MUSICALS / A lot of fuss about nothing?

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The Independent Culture
THE INITIALS of Leonard Bernstein's On the Town are OTT, and that is what it is: loudly, garishly, spectacularly over the top from first to last bar. It is the kind of piece that grabs you by the lapels, pushes you into a corner and yells in your face that you are having a good time.

Even without knowing in advance, you might still guess that On the Town was written at a time of national crisis (specifically the Second World War). The hyped-up, almost unrelieved partying may be convincing if you are prepared to punch your cares in the solar plexus and jump right in, but from even a slight distance there's a perceptible note of anxiety - a background presence in the copious dance sections, but nearer to the surface in the ensemble number 'Some Other Time' and nearer still in the magnificent Coney Island dream sequence.

Fortunately the cast and musicians in Michael Tilson Thomas's semi- staged Barbican Hall performance all threw themselves on to the town with as much heroic determination as the three sailors in the story. It wasn't all glitzy perfection. It was a big plus in historical terms having Betty Comden and Adolph Green, who wrote the book and the lyrics, as narrator / commentators. But the careful delivery slowed the Bernstein roller-coaster down, and at one point events and commentary got out of phase - though without that we wouldn't have had a stylish Tilson Thomas and Comden rescue operation.

Otherwise style and energy were kept high and taut throughout. Perhaps Marie McLaughlin's Ivy was a neon sparkle or two short of the ideal 'Miss Turnstiles' (the New York subway belle of the month) but the other two female leads were as raunchy and natural as Bernstein himself could have dreamed. Frederica von Stade's blend of poise and seductiveness made her an ideal Claire de Lune, while Tyne Daly (Lacey from television's Cagney and Lacey) acted strenuously as the equally man-hungry taxi- driver Brunnhilde (Hildy) Esterhazy; her singing was quite impressive too. There wasn't a hint of any clash between Broadway and Opera House, such as made Bernstein's later West Side Story recording such a mixed blessing. Thanks to Daly and von Stade it was quite possible to believe in a New York where 'Hello' is all you need as a chat-up line.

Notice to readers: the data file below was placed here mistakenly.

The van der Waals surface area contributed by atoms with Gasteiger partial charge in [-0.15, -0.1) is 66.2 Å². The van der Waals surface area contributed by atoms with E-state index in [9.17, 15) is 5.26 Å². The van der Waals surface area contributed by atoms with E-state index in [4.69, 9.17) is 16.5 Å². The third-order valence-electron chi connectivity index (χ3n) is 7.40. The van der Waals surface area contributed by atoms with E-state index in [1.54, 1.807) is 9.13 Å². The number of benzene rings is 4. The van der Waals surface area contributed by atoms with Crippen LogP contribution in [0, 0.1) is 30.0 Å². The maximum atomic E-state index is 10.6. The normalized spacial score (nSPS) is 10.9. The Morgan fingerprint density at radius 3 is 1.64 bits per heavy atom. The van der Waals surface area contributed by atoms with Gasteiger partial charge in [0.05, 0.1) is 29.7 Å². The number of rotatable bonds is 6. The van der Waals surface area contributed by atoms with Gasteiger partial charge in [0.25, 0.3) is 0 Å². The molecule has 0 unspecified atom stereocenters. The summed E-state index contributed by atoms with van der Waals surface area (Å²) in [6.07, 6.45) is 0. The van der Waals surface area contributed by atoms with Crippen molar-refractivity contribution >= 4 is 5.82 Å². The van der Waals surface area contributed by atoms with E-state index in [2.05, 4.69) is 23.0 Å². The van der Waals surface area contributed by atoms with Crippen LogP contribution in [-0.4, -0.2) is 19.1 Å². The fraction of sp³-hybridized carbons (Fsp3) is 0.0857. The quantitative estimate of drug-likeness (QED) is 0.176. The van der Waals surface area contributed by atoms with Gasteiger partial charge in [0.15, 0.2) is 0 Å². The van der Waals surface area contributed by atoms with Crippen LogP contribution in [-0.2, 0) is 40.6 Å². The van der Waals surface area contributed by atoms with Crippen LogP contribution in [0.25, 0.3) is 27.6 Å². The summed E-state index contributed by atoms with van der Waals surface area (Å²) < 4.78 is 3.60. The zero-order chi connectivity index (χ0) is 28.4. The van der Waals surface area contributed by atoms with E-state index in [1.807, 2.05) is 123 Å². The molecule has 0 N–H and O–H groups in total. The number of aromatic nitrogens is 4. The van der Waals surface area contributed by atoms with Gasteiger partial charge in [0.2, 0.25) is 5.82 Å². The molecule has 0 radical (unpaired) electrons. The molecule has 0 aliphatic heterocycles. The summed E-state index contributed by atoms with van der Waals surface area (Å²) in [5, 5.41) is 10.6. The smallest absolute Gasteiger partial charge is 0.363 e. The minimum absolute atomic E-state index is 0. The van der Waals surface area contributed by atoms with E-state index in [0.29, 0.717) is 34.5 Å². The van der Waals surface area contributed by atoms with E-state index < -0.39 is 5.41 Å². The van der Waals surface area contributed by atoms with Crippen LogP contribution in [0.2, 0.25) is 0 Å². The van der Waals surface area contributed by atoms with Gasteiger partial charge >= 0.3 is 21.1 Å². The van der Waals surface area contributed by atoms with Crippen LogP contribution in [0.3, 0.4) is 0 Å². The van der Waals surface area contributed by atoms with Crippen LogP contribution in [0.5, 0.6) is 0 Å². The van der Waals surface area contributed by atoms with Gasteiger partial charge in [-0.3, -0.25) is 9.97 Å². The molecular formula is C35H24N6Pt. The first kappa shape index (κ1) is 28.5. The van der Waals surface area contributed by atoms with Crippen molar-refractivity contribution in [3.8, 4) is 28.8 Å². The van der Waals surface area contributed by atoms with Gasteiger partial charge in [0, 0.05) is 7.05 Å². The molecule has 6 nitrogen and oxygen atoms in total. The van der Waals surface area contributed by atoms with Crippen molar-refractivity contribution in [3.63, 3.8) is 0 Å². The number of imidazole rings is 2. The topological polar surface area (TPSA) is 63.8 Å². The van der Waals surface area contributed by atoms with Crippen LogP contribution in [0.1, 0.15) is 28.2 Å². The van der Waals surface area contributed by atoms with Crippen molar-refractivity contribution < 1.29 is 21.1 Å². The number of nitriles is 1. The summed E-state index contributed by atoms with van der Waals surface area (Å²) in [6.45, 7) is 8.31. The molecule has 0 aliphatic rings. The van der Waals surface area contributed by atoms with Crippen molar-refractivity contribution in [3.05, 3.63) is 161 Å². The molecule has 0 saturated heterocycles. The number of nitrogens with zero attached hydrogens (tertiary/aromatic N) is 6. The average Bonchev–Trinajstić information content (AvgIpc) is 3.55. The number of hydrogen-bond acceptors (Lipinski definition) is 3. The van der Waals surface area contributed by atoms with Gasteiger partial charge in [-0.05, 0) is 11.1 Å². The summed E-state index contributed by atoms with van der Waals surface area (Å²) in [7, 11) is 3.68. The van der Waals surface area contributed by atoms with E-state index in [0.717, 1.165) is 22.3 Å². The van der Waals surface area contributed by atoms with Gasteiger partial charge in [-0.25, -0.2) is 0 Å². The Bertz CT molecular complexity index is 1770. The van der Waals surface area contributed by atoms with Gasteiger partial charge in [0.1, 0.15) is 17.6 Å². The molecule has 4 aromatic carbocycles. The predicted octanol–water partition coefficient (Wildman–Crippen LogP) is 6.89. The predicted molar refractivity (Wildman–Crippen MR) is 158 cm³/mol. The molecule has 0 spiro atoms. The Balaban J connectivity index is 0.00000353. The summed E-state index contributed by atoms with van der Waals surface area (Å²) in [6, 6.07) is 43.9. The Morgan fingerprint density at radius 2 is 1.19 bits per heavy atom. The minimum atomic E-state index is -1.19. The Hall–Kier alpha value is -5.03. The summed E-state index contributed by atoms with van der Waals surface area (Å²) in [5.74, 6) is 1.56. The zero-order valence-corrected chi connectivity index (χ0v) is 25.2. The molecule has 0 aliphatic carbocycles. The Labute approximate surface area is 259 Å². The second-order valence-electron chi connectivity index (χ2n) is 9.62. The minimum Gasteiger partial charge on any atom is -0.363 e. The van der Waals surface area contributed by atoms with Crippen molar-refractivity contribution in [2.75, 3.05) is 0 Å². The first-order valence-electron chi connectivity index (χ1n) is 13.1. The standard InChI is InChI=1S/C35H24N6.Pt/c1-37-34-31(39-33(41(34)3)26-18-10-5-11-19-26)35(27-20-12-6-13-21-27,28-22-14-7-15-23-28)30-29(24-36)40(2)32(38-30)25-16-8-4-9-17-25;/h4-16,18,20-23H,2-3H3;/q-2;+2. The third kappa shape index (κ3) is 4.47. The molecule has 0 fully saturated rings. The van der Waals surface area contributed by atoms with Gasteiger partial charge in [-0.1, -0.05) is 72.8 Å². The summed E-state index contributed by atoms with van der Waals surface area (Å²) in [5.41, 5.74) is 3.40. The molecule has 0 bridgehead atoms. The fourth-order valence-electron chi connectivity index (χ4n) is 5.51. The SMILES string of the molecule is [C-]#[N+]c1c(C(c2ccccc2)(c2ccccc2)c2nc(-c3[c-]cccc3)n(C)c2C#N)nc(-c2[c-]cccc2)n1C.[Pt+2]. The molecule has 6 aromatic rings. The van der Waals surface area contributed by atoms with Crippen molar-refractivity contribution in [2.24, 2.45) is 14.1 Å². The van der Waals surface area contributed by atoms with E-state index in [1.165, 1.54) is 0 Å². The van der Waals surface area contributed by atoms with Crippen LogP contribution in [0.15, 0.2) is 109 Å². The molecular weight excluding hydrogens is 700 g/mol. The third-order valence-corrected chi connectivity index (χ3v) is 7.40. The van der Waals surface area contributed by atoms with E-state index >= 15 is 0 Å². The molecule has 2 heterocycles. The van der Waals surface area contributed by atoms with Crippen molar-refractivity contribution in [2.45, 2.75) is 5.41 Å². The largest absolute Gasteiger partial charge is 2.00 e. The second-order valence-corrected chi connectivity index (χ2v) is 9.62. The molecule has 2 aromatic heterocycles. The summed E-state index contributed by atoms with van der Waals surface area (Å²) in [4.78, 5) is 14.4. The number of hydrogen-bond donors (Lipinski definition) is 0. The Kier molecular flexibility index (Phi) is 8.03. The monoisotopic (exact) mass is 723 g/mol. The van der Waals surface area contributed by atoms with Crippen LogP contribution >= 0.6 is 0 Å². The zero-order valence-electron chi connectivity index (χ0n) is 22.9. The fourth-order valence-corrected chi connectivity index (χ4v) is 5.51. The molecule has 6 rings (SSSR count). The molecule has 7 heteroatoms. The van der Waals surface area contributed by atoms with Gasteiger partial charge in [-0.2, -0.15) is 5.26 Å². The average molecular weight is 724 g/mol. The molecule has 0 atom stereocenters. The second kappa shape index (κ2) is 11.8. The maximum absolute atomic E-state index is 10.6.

The three sailors were not eclipsed, particularly not Thomas Hampson as the instantly love-struck Gabey, and David Garrison's Ozzie could have come straight off the streets. The advertised 'special appearances' (what does that make the others?) were on the whole the events they should have been: Evelyn Lear's cameo as the schnapps-sodden singing teacher was suitably sour, while Samuel Ramey's Judge Pitkin was the highlight of the evening - all he had to do was enunciate 'Hello, darling' to bring the house down. It is a shame Cleo Laine did not have something juicier to sink her teeth into than the restored nightclub number 'Ain't Got No Tears Left' - understandably left out of the first production.

No doubt about whose show this was, though: you only had to look at Michael Tilson Thomas to see how passionately he loves this score, and the London Symphony Orchestra played with the white-hot intensity and scintillating brilliance that his every gesture cried for. It was thanks to him above all that the event got a reception that would have gratified even Morris Cerullo. But after the cheers were left behind, and the score and performances had been duly admired, the question that remained was, what in essence was it all about? The answer seems to be, not a lot.

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